Friends aren't paid to be your teacher. They are friends!
Friends aren't paid to teach you guitar. Teachers are. It is this simple fact that allows me to say with the utmost confidence that asking a friend to teach you how to play guitar will not work out the way you'd like it to.
When you pay a teacher, you get access to opinions that are (hopefully) well-formed, a curriculum that has been tested empirically by students before you, and a guide that holds the space for you as you learn and struggle with guitar. When you ask a friend to teach you, commitment is not really in their mindset. Honestly, why should it be? What are they getting out of the bargain?
My feeling is that your friend will be more willing to play music with you than teach you how to play guitar at all. That's frustrating when you need an opinion to rely on. This is why teachers are the better bet for learning guitar from scratch.
Teachers have ways to show you how to play guitar
Teachers have ways to show you how to learn guitar. This way of learning is often called a curriculum. Curriculums are a system of habits, materials, and skills that guitar teachers have to give to their students. It takes years of empirical testing, updating, and improving a curriculum for it to work for a variety of students. Unless a person has a vested interest in creating a curriculum for students in the first place, he or she wouldn't do it. It takes an enormous amount of energy to create one.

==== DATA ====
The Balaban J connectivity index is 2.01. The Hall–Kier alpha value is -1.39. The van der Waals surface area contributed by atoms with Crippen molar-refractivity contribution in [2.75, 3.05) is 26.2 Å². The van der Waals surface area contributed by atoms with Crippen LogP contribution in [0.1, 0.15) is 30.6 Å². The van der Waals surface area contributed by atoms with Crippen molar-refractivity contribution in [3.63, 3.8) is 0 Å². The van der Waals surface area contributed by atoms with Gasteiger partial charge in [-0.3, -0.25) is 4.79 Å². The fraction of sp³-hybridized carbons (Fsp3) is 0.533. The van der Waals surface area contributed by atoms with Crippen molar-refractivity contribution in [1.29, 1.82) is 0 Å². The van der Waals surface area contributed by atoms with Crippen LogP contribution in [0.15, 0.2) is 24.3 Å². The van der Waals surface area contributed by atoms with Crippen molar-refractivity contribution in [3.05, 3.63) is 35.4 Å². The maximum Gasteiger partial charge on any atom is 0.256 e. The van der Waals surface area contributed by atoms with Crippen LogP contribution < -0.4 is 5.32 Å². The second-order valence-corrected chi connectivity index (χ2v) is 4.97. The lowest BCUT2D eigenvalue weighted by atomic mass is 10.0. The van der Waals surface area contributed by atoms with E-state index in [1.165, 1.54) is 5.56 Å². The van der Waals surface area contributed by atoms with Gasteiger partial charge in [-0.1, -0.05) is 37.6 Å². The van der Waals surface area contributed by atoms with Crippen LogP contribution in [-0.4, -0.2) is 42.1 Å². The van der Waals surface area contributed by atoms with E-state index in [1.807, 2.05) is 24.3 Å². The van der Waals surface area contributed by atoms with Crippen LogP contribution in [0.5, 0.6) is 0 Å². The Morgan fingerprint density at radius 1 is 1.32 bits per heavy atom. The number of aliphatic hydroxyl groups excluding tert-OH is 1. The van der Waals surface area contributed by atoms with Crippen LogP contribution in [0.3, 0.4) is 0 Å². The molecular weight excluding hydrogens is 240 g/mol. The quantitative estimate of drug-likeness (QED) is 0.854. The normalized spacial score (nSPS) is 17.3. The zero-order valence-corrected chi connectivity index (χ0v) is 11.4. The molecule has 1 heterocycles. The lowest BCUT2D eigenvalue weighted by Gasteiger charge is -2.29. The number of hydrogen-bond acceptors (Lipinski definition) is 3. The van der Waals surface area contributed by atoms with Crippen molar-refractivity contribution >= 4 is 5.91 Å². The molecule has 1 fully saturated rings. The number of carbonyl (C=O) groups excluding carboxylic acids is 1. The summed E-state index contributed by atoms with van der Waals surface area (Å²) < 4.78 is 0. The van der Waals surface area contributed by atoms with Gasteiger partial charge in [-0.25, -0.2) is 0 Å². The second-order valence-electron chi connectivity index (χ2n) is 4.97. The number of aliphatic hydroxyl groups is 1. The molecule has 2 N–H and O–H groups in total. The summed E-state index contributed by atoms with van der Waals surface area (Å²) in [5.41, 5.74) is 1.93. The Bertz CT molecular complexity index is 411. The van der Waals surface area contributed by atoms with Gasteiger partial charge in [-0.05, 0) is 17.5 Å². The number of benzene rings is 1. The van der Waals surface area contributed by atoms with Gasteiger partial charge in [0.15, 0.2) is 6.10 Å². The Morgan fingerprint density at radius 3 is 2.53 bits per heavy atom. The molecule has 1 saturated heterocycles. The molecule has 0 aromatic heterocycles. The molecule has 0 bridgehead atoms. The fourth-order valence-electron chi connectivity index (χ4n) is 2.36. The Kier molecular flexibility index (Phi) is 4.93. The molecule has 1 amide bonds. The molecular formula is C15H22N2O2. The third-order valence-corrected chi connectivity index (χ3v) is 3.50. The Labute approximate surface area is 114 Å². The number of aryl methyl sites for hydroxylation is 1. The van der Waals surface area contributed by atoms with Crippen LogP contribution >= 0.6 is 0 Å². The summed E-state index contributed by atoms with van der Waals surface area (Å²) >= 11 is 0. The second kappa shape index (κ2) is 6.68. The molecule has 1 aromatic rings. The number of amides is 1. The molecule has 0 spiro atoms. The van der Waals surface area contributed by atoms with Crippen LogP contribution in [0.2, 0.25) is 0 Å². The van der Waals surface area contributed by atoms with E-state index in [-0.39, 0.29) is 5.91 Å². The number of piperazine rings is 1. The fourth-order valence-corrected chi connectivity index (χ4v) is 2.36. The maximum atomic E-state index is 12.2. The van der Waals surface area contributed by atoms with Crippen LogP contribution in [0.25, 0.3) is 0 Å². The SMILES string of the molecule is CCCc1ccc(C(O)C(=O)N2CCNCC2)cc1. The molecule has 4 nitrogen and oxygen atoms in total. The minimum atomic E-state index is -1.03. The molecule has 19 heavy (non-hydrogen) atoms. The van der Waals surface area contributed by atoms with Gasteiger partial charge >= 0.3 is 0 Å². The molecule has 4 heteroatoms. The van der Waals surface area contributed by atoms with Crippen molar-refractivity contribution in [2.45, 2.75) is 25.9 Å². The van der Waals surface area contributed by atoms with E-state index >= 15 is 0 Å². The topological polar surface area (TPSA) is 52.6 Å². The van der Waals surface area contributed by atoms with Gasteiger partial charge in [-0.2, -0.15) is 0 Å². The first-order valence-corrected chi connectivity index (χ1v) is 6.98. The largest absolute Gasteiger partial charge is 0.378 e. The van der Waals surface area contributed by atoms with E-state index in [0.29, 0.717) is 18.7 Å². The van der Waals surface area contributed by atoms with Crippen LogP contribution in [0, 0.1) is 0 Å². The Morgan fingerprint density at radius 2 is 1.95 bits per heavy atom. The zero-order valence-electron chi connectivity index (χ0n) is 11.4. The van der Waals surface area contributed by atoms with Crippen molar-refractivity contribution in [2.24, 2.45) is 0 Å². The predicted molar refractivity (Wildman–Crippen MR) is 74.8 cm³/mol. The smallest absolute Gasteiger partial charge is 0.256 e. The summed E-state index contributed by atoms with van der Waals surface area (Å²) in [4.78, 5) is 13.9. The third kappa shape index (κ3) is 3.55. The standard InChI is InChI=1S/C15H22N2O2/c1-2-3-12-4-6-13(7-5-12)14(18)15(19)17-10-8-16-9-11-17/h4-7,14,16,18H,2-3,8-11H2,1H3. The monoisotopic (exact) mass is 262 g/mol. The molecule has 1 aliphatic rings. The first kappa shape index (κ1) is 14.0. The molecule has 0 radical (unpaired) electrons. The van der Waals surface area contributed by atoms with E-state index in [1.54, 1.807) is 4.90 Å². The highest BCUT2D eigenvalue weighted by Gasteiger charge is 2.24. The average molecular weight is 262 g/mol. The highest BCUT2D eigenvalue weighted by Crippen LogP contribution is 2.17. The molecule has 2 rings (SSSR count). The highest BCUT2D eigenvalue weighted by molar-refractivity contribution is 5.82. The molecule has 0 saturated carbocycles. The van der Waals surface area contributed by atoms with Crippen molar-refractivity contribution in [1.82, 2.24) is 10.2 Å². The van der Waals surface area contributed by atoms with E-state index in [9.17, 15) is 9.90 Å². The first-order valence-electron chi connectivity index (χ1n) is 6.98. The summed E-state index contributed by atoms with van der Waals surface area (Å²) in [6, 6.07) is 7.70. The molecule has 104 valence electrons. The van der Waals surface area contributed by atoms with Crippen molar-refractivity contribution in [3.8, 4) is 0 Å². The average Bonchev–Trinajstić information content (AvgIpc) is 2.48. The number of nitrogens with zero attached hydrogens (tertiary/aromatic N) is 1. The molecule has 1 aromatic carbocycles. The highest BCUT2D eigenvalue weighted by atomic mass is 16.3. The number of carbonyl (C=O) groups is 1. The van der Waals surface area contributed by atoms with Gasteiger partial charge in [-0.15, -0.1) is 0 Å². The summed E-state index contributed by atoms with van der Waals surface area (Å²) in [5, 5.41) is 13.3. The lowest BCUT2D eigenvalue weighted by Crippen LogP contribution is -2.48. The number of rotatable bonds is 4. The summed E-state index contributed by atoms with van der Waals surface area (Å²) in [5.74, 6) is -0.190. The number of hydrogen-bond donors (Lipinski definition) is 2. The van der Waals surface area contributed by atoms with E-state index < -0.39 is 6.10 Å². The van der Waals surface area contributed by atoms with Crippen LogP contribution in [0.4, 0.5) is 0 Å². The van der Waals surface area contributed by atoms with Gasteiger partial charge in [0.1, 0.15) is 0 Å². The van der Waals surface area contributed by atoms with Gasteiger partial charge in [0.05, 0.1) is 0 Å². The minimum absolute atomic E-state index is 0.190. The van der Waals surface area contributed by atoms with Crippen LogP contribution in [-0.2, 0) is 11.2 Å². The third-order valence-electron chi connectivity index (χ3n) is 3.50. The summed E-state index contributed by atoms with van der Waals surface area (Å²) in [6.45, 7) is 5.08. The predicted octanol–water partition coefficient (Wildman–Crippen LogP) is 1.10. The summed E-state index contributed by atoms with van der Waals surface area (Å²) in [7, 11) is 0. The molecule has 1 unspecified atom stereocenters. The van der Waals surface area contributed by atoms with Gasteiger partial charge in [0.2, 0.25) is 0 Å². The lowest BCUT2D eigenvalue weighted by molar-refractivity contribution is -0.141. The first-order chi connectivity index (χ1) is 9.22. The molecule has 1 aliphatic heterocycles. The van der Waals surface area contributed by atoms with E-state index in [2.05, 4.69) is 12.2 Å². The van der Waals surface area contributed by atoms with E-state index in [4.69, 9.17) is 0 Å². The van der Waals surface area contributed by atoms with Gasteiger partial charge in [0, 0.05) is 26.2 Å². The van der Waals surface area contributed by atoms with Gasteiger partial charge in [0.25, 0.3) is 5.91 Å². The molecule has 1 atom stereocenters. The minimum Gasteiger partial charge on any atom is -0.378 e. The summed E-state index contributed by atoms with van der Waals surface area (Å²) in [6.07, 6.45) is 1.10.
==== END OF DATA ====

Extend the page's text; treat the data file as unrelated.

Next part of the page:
Does your friend have a curriculum?
Teachers hold the space for you
There's a lot of truth to the idea that learning is also consciously coming to terms with struggling. Guitar is no different: Learning guitar requires trying something new, failing, but ultimately succeeding at the same task. It's a special space, that learning space. In my opinion, it is one of the most important and awe-inspiring spaces anyone can sit in. Teachers can help to hold the space for you, encourage you when you're down, and spur you forward. They can hold the hope that you have to learn guitar, even when the chips are down.
Holding the space is likely the most important part of a guitar teacher's job. For me, it's about being present enough to help a student through the difficulties currently being experienced. It's about being there, in the lesson, with no distractions, and being ready to help. It's about giving just the most correct suggestion at the most appropriate time.
Can your friend who plays guitar do this for you? Will they do this for you?
Teachers for learning, friends for merriment
I am firmly of the opinion that it is too much to ask friends to teach you guitar. It will stress them out, it will strain the relationship you both have, and it won't get you any closer to learning guitar. Friends are good for passing the time, enjoying each other's company, and (of course) playing music together. They can challenge you to get stronger at guitar in the long run. Guitar teachers, and the more highly-paid ones, are going to be your best bet to learning.
These guys are really great... by L.A. Shively, Public Domain